karmagroovy said...

A photographer buddy of mine spent many months taking shots with a film camera without film being loaded. For him the process of composing was so enjoyable that he didn't feel like he needed to see the image become permanent. After he returned to shooting and developing, he said that the prior months improved his eye.

I walk 30-90 minutes daily weather permitting. I always bring a camera, although photography is always secondary. Lately I've been bringing a quality point and shoot which is attached to my belt via leather holder. During the walk I often forget that I have the camera with me until a scene or subject calls out to me. It's kind of like fishing where you stick your pole in the sand while you read a book in your sand chair until the bell on the top of your pole starts ringing.

Eric W said...

Very nice article today. These are your best, and help me the most as a photographer...well I do take notes on your lighting methods too.
My reflection is how in my evolution I've come to enjoy seeing moments from some grab photos over the years in various "On this day" features. Sometimes it was a challenge I overcame, like clearing our driveway bridge of debris with my sons after a small flood. Other times like yesterday it was a moment of levity when one of my sons tried on a cowboy hat in a store, and rocked it. These throw aways jog my memories and fill a vital need for me, because I know soon these kids of mine will take on the mantle of adulthood and be far away.
Yet, there are times I just want my camera and a couple good M43 primes to play with in my pocket. I want to frame, light, compose, capture people, places and things in the some type of creative artwork to move my mind and soul by capturing a present moment for future memories and purposes. Whether writing inspiration, lessons on composition and lighting, or to seek new subject matter for a better shoot it all can matter. In these shoots a lot hit the garbage bucket, but a different part of me still is engaged in the moment, and inspired in later moments.
It will never cease to amaze me how the photography process and product can do so much for people at different times in their lives. Maybe this is why I so enjoy it.

Craig Yuill said...

This post resonated with me in many ways. I too get a lot of pleasure walking about and taking photos. Sometimes I bracket or take more photos of a subject than I need in order to “nail it”. I like to photograph birds, and take many photos of them because they move erratically - getting sharp, well composed photos of birds can be quite a challenge.

Questioning the need to preserve all captured photos is a good thing, IMO. Forums that I regularly visit contain posts by many who insist that they absolutely “need” a camera that can fire off twenty or thirty frames per second. They will store multiple backups of their photos on elaborate RAID systems. And in the end some will admit that most of their photos are crap. It makes me wonder what the point of all of that rapid shooting and backup storage is. These days I am tending to favour taking care when composing photos, and putting the camera in single shot mode as much as possible.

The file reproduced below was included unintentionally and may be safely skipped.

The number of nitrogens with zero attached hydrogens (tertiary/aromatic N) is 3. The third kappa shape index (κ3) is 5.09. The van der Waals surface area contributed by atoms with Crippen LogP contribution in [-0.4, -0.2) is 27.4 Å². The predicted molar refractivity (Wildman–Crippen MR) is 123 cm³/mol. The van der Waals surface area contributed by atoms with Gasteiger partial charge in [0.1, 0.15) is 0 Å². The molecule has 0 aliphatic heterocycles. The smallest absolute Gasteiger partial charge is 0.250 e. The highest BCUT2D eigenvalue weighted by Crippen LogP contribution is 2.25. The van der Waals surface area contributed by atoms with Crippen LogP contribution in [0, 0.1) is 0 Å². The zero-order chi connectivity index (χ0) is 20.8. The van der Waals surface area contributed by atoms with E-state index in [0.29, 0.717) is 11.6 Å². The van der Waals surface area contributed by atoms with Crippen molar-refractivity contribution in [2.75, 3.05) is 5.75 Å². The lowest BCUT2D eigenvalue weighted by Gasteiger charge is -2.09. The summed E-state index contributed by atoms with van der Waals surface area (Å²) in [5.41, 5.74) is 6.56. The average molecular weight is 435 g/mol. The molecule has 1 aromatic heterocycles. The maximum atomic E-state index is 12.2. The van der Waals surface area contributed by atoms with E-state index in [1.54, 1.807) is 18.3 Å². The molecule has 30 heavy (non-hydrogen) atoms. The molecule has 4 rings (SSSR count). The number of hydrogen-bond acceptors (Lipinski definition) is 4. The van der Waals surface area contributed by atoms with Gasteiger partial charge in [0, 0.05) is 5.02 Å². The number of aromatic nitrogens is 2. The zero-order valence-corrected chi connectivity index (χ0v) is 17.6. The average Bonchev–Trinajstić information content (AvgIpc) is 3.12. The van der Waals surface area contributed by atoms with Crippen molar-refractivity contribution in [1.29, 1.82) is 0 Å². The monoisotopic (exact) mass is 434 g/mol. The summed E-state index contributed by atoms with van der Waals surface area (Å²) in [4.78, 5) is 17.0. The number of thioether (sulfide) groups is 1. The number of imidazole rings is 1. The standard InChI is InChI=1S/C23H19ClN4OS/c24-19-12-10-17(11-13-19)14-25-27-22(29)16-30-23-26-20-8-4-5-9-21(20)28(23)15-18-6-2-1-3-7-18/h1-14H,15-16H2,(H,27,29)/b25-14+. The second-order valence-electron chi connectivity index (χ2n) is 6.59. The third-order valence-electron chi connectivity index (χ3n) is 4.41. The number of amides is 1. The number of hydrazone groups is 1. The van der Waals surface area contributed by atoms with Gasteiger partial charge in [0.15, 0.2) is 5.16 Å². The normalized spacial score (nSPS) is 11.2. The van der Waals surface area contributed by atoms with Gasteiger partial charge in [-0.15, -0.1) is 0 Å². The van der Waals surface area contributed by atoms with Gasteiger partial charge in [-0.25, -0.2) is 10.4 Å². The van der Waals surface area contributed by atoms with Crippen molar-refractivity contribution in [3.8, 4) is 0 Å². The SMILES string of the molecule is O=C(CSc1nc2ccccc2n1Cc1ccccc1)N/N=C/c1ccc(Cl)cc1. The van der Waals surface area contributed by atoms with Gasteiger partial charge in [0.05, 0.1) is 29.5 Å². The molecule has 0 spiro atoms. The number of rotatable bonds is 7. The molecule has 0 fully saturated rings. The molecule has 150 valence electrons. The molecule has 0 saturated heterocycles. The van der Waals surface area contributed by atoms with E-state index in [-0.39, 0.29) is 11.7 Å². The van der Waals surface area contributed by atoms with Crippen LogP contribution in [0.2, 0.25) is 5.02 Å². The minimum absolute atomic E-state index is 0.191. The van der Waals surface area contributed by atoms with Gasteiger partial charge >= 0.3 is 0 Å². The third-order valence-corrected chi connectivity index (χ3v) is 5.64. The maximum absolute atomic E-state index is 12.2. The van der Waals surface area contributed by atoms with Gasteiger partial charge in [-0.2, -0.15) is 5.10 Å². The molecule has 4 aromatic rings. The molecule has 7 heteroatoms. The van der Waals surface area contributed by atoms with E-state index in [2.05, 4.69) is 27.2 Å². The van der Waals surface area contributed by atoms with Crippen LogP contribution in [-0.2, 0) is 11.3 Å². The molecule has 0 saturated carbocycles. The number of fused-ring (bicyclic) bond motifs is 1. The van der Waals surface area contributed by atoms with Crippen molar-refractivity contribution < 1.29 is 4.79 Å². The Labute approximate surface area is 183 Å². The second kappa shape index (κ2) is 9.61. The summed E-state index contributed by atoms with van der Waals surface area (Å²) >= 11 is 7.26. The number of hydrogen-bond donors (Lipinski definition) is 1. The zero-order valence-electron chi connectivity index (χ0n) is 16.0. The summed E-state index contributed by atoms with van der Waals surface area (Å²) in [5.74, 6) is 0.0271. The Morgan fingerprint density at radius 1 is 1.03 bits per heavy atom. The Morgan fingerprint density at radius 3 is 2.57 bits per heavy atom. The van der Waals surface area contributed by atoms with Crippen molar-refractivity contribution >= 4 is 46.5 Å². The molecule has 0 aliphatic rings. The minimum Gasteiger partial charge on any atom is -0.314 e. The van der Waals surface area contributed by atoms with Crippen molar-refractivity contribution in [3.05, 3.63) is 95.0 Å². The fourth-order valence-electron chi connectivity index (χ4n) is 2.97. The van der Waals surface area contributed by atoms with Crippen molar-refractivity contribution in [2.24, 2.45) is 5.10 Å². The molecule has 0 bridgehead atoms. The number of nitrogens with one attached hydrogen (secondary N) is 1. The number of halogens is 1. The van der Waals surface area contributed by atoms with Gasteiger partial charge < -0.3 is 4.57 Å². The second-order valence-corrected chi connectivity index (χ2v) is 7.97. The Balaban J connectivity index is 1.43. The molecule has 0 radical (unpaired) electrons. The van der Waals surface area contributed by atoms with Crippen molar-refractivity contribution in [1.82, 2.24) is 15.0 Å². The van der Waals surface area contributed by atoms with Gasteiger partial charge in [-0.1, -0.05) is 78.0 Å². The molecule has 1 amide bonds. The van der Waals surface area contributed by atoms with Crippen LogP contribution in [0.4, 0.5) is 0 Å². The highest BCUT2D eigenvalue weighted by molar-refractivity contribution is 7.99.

This is one of my favourite recent posts of yours.

TMJ said...

"Statistically, based on parents, genetics, lifestyle, etc. the actuaries predict I could make it to my late 90s. That only leaves me, at best, about 30 years. If I'm realistic I'll probably only be independent and mobile for twenty of those years. That's not a lot of time".

"“Maybe none of us really understand what we’ve lived through, or feel we’ve had enough time.” quotation from the novel 'Never Let Me go' by Kazuo Ishiguro

M. Hartt said...

Nicely framed Kirk. This certainly gets me thinking about the goals and process for my own walkabout photography. Thanks for that.

Rusty said...

Kirk, great and timely for me thoughts. I've just gone through boxes, yes boxes of machine prints and turfed all but a fraction of 1%. There is a large drawer of slides yet to be dealt with. It is liberating. The accumulation of digital files will need to be purged, someday...

A Photog said...

How most of that rings true for me.
A release of feelings down the alley of "why we photograph". Ideas to ponder.
Thanks for expressing what is felt by me as "opening....making more space" to be in.

Rene said...

Kirk, I really enjoyed this column today. Over the years (I'm about a decade older than you), photography has become more about the process and less the result. Sure, I like to get a "good shot" as much as the next person, but I find I go out more with my camera to go through the act of seeing than any particular result. Years ago, during a long meditation retreat, I came to the realization that, for me, meditation and photography were really the same things. In each I was trying to find a way "to see" the world and myself. I've embraced that perspective more with each passing year.

Gunny said...

Even catch and release guys take a snapshot.